Fordham Law’s Center on Law and Information Privacy released a study that found state educational databases across the country ignore key privacy protections for the nation’s K – 12 children. The findings come as Congress is considering legislation that would expand and integrate the 43 existing state databases without taking into account the critical privacy failures in the states’ electronic warehouses of children’s information.

CLIP found that sensitive, personalized information related to matters such as teen pregnancies, mental health, and juvenile crime is stored in a manner that violates federal privacy mandates. CLIP reports that at least 32 percent of states warehouse children’s social security numbers; at least 22 percent of states record student pregnancies; and at least 46 percent of the states track mental health, illness, and jail sentences as part of the children’s educational records. Also, almost all states with known programs collect family wealth indicators.

Some states outsource the data processing without any restrictions on use or confidentiality for K- 12 children’s information. Access to this information and the disclosure of personal data may occur for decades and follow children well into their adult lives.

Professor Joel Reidenberg

“If these issues are not addressed, the results could be catastrophic from a privacy perspective,” said Professor Joel Reidenberg, founding director of CLIP. “We don’t question the legitimacy of collecting data for school accountability, but we urge Congress and state officials to take rapid steps to ensure the data is collected and stored properly and used in compliance with established privacy laws and principles.”

CLIP launched the study in 2008 because state departments of education throughout the country had recently established statewide longitudinal databases to track all K-12 students’ progress over time. The trend has been accompanied by a movement to create uniform data collection systems so that each state’s student data systems can be interoperable.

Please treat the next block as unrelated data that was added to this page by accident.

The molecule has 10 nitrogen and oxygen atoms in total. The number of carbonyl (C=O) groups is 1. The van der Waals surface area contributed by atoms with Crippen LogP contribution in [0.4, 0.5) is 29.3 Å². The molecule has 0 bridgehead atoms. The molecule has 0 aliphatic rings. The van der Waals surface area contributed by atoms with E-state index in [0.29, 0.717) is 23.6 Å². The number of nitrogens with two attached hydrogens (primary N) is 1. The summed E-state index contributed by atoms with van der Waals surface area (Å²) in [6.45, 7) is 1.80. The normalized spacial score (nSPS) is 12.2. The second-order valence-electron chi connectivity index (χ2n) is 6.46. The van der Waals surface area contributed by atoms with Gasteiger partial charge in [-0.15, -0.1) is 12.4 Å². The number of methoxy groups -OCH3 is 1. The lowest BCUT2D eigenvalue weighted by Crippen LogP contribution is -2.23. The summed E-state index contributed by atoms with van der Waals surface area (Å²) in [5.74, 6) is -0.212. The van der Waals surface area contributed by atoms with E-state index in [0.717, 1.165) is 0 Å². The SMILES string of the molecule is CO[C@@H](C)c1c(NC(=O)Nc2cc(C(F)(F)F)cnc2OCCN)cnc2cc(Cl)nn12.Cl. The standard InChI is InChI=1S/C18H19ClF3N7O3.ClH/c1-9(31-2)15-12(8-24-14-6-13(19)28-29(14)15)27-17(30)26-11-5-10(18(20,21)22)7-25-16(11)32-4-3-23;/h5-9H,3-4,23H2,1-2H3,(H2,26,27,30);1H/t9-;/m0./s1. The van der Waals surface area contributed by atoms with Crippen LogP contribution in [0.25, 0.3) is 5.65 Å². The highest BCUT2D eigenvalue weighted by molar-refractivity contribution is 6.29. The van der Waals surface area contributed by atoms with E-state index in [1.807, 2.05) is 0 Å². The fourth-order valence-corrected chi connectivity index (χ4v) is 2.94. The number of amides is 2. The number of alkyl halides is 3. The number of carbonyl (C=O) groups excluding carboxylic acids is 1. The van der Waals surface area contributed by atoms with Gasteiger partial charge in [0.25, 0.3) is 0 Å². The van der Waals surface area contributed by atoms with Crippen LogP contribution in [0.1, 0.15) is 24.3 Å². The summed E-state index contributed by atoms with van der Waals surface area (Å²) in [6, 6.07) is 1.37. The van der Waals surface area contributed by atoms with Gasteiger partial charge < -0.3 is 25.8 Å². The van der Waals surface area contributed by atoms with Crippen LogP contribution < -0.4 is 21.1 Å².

Often the flow of information from the local educational agency to the state department of education was not in compliance with the privacy requirements of the Family Educational Rights and Privacy Act. One state, New Jersey, diverts special education Medicaid funding to pay for an out-of-state contractor to warehouse data, including medical test results. Many states do not have clear access and use rules regarding their longitudinal databases and over 80 percent of states apparently fail to have data-retention policies and, thus, are likely to hold student information indefinitely. Several states, like Montana, outsource the data warehouse without stipulating privacy protections in the vendor contract. Other states, such as Louisiana and Florida, track a long list of disciplinary matters that could remain on students’ records indefinitely.

Even so, House Bill 3221, or the Student Aid and Fiscal Responsibility Act, contains a section that calls for the expansion and further integration of these databases without addressing these privacy concerns. A Senate version of the bill is expected to be released from committee shortly.

“The CLIP study meticulously documents the states’ disregard for safeguarding children’s most personal data,” said Barmak Nassirian, Associate Executive Director, American Association of Collegiate Registrars and Admissions Officers.  “And yet Congress is poised to fund an ill-thought-through expansion of these systems to include data ranging from pre-birth medical information to education, employment, military, and criminal records.”

The study makes several recommendations for increasing the privacy, transparency and accountability of the databases:

  • Data at the state level should be made anonymous through the use of dual-database architectures.
  • Third party processors of educational records should have comprehensive agreements that explicitly address privacy obligations.
  • The collection of information by the state should be minimized and specifically tied to an articulated audit or evaluation purpose.
  • Clear data-retention policies should be instituted and made mandatory.
  • States should have a Chief Privacy Officer in the department of education who assures that privacy protections are implemented for any educational record database and who publicly reports privacy impact assessments for database programs, proposals, and vendor contracts.

The full report is available here.